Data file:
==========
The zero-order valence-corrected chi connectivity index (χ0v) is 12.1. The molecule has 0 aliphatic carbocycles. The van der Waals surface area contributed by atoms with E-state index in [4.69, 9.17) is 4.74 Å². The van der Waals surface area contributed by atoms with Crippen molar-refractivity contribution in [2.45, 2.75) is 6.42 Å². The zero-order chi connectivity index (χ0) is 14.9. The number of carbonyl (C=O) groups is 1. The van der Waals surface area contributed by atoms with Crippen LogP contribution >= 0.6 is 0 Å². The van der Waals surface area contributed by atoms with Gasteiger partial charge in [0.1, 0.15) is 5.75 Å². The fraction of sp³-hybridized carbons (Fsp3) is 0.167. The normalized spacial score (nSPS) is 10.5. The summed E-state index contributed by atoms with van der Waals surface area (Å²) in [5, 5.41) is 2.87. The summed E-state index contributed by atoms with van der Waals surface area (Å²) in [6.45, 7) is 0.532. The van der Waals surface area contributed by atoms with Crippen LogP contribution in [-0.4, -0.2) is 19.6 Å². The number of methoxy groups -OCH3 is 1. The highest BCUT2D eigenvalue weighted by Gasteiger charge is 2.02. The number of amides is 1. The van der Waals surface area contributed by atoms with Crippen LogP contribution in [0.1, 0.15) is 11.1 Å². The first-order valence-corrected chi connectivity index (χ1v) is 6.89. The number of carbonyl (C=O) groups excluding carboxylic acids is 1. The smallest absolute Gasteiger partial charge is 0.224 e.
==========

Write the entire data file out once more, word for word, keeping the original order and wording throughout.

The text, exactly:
The zero-order valence-corrected chi connectivity index (χ0v) is 12.1. The molecule has 0 aliphatic carbocycles. The van der Waals surface area contributed by atoms with E-state index in [4.69, 9.17) is 4.74 Å². The van der Waals surface area contributed by atoms with Crippen molar-refractivity contribution in [2.45, 2.75) is 6.42 Å². The zero-order chi connectivity index (χ0) is 14.9. The number of carbonyl (C=O) groups is 1. The van der Waals surface area contributed by atoms with Crippen LogP contribution >= 0.6 is 0 Å². The van der Waals surface area contributed by atoms with Gasteiger partial charge in [0.1, 0.15) is 5.75 Å². The fraction of sp³-hybridized carbons (Fsp3) is 0.167. The normalized spacial score (nSPS) is 10.5. The summed E-state index contributed by atoms with van der Waals surface area (Å²) in [5, 5.41) is 2.87. The summed E-state index contributed by atoms with van der Waals surface area (Å²) in [6.45, 7) is 0.532. The van der Waals surface area contributed by atoms with Crippen LogP contribution in [-0.4, -0.2) is 19.6 Å². The number of methoxy groups -OCH3 is 1. The highest BCUT2D eigenvalue weighted by Gasteiger charge is 2.02. The number of amides is 1. The van der Waals surface area contributed by atoms with Crippen LogP contribution in [0.1, 0.15) is 11.1 Å². The first-order valence-corrected chi connectivity index (χ1v) is 6.89. The number of carbonyl (C=O) groups excluding carboxylic acids is 1. The smallest absolute Gasteiger partial charge is 0.224 e.